Oregon Pioneers Statewide Medical Error Process
Oregon residents injured by healthcare providers will be the first in the nation to be able to participate in a statewide Early Discussion and Resolution process for malpractice disputes beginning July 1.
The new program is the first state-mandated program that allows patients and their provider or facility to have discussions alone or moderated by a mediator. The technique has been successfully used at medical centers in other parts of the country to help patients and caregivers discuss and resolve harmful incidents and, ideally, avoid malpractice suits.
The Oregon Patient Safety Commission, a semi-independent state agency, will oversee the process. A patient, provider, or healthcare facility will be able to file a notice of an “adverse healthcare incident” with the commission to initiate the Early Discussion and Resolution process. The commission will contact the patient, provider, or facility for a voluntary and confidential discussion. If no resolution is reached, the commission finds a mediator. If mediation fails, the patient may bring civil action against the provider or facility.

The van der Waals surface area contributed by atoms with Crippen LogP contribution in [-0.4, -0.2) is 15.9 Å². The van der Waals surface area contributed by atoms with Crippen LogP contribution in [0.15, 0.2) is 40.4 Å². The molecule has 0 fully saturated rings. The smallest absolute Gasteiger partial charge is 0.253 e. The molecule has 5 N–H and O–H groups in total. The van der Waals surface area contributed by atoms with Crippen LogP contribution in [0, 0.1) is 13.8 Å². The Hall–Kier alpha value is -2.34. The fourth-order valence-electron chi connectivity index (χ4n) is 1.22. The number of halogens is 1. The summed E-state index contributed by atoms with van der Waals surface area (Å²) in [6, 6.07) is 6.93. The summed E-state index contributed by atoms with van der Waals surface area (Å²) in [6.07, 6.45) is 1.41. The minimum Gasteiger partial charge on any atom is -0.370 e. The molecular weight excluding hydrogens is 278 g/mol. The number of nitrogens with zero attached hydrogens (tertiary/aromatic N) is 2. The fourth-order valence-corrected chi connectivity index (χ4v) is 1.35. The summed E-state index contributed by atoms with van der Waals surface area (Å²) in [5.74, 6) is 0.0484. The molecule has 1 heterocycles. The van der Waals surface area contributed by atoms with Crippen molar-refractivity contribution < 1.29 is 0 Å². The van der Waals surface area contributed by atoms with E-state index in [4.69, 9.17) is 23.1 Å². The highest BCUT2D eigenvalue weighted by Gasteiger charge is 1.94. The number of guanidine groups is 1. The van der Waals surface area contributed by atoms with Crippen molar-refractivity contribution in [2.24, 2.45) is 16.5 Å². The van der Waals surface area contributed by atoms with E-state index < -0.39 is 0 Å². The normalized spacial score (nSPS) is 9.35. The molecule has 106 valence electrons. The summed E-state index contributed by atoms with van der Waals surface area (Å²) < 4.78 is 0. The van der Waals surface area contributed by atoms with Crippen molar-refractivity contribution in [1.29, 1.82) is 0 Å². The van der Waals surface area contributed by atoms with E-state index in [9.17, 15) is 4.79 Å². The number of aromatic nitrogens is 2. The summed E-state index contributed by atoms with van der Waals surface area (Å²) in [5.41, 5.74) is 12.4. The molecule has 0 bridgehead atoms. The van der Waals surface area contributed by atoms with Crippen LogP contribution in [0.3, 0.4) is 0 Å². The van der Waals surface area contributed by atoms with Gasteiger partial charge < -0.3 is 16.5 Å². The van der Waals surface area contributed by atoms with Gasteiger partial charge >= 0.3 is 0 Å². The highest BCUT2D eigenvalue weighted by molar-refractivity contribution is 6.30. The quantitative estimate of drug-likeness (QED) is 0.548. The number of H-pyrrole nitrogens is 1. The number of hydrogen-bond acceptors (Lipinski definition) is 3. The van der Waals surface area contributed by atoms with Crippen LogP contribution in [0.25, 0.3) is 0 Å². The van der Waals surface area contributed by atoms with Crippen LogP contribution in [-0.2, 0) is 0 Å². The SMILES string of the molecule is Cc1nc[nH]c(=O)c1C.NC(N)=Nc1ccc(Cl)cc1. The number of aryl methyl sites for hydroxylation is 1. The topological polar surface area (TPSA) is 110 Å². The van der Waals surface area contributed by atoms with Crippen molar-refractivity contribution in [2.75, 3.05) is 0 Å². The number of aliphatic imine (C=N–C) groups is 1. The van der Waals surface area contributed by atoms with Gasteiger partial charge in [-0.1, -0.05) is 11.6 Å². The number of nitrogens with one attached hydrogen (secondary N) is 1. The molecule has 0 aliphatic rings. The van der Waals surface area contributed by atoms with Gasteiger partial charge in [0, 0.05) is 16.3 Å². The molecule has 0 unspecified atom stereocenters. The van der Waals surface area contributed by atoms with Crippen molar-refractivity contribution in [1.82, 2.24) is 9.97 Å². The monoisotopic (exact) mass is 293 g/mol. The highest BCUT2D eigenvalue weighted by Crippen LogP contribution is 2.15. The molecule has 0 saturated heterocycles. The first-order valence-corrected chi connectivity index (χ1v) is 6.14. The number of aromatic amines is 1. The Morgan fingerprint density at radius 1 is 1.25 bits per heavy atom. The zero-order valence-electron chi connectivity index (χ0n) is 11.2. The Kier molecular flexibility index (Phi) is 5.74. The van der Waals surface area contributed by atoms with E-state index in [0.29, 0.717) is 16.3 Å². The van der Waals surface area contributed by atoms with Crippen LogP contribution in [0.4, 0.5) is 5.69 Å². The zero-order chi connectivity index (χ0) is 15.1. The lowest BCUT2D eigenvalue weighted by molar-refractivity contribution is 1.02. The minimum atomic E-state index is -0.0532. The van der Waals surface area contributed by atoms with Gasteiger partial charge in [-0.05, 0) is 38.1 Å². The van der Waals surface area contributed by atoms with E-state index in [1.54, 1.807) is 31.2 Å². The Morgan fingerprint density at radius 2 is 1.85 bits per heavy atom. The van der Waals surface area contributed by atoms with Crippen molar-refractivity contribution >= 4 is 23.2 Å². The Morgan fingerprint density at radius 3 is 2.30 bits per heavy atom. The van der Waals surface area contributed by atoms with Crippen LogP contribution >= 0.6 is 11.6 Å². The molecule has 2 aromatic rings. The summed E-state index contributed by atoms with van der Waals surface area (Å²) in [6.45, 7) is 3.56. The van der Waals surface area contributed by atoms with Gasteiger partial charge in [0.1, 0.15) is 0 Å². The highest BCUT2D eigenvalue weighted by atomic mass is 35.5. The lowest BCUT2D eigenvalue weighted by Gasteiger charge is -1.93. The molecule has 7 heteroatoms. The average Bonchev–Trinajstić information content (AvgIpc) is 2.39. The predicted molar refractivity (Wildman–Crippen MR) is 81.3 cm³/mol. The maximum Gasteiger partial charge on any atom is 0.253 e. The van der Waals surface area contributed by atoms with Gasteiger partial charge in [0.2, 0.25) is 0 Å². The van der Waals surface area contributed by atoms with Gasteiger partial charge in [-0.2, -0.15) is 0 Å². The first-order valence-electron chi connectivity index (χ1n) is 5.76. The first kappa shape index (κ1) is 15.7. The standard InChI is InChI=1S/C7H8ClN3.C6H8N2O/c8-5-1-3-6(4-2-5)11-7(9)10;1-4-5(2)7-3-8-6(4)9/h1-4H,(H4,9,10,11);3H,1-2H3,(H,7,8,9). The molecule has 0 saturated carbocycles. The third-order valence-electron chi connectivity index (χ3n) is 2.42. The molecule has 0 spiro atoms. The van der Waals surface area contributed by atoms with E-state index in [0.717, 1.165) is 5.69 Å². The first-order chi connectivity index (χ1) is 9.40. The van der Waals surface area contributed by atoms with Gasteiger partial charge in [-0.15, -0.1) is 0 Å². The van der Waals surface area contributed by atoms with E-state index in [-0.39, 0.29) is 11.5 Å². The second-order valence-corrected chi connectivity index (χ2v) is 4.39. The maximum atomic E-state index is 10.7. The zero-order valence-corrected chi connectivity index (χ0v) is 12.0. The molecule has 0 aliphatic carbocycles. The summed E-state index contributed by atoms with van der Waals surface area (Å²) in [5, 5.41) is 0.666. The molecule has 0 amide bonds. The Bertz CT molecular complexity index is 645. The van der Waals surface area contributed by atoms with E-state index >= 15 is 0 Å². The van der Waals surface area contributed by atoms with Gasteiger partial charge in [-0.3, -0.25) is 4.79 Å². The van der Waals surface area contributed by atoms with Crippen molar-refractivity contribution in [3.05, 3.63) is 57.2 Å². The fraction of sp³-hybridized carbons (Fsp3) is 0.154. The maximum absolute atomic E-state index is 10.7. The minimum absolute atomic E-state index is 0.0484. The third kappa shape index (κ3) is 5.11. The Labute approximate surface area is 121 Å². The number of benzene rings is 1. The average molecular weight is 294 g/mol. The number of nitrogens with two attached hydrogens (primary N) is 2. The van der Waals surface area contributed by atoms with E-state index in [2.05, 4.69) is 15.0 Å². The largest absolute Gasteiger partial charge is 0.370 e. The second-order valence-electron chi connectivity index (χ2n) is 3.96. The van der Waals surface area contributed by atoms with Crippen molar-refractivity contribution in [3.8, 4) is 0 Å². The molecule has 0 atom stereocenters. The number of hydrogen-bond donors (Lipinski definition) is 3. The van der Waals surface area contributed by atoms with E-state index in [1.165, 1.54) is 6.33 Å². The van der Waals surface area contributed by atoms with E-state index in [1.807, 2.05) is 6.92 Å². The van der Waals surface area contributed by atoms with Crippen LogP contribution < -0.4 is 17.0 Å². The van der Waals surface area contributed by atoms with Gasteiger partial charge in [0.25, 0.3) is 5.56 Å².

The OPSC said its adverse event reporting program was intentionally designed to be voluntary; facilities may choose whether they wish to report adverse events. If facilities choose to participate, the reports they submit are confidential and non-discoverable according to statute. By combining voluntary reporting with protected information, the commission creates the “safe table” needed to examine, understand, and correct root causes of medical mistakes.
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